“But everything else with my face and all that is healed. I’m lucky that it’s an injury that didn’t affect my training, and hopefully won’t affect me going forward.”

Couture was injured on March 25 in Nashville. He was set up just outside the crease in the offensive zone when a Brent Burns point shot hit a stick before squarely battering the now 28-year-old’s mouth.

After missing the final seven games of the regular season, Couture returned for the Sharks’ playoff opener. He managed to play in all six games of the first round loss, posting two goals and one assist for three points, although he struggled at times and was seemingly targeted by the Oilers.

Couture is currently in his hometown of London, Ontario where he’s staging a casino event for brain research. Fellow Sharks Chris Tierney and Dylan DeMelo will take part, as will other NHL stars like the Kings’ Drew Doughty.

Analysis: Sharks will need results from recent draft classes

meier-timo-white-face.jpg
AP

Analysis: Sharks will need results from recent draft classes

It was late in the lockout-shortened 2013 season when Sharks general manager Doug Wilson really started to prepare for the future. Douglas Murray was dealt to Pittsburgh for a pair of second round selections. Ryane Clowe packed his bags for Broadway, in exchange for a second and a third round pick from the Rangers. Michal Handzus went to Chicago for a fourth rounder.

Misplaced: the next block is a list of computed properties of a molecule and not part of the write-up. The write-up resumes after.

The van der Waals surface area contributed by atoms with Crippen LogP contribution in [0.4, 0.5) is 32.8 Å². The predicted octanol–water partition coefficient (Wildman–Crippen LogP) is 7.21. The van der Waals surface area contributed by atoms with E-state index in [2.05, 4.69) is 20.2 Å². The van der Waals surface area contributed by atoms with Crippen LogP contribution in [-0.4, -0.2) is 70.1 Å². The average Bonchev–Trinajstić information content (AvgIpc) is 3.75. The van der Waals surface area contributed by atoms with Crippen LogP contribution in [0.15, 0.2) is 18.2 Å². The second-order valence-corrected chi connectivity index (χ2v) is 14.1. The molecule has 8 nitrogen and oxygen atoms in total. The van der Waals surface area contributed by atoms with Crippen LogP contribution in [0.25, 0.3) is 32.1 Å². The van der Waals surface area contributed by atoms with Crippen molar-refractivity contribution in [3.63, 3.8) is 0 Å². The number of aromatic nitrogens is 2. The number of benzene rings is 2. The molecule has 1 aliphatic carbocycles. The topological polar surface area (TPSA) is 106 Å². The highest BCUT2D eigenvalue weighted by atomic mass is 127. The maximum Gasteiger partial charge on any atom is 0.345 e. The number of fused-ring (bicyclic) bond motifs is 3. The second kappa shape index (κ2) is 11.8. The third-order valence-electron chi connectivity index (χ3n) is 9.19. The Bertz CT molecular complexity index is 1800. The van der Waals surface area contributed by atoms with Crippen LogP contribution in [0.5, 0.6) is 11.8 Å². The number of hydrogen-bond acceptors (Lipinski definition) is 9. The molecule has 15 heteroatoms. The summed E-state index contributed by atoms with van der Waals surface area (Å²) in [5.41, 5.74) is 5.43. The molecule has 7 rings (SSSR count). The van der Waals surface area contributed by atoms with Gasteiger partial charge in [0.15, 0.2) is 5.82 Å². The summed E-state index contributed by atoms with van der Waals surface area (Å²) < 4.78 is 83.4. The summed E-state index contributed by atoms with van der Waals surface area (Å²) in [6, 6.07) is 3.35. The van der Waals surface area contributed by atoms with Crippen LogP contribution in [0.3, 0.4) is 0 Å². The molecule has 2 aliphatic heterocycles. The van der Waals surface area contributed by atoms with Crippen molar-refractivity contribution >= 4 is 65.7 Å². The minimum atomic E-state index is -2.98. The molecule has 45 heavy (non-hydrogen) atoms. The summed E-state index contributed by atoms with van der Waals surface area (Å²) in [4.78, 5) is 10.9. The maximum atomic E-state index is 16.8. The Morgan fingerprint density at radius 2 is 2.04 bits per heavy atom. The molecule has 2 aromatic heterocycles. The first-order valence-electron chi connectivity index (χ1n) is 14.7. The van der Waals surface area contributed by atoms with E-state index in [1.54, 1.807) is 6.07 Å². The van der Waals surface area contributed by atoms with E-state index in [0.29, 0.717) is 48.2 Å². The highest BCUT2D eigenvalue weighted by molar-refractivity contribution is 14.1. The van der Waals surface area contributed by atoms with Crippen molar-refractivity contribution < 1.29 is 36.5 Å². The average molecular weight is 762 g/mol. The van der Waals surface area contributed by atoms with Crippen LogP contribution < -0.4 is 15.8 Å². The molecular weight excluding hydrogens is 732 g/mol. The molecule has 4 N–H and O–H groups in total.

Wilson’s logic was sound, as it typically takes two-to-four years before draft picks have a chance to make an impact at the NHL level. The general manager figured that by then, players like Joe Thornton and Patrick Marleau either wouldn’t be a part of the team anymore or would be slowing down. Restocking the cupboards was essential.

From 2013-15, the Sharks made 24 selections over the next three NHL entry drafts, including seven total picks in the top two rounds. Some players have shown promise. Others haven’t. A few aren’t in the organization anymore. That’s the nature of the business.

The way the 2017-18 opening night roster is shaping up, though, now is the time that some of these young players in the system simply have to step up. Marleau and his 27 goals last season are gone, Thornton’s numbers are down and he’s coming off of major knee surgery, Joe Pavelski is now 33 years old, and the team’s offense depth is suspect at best. There have been no notable additions in the offseason.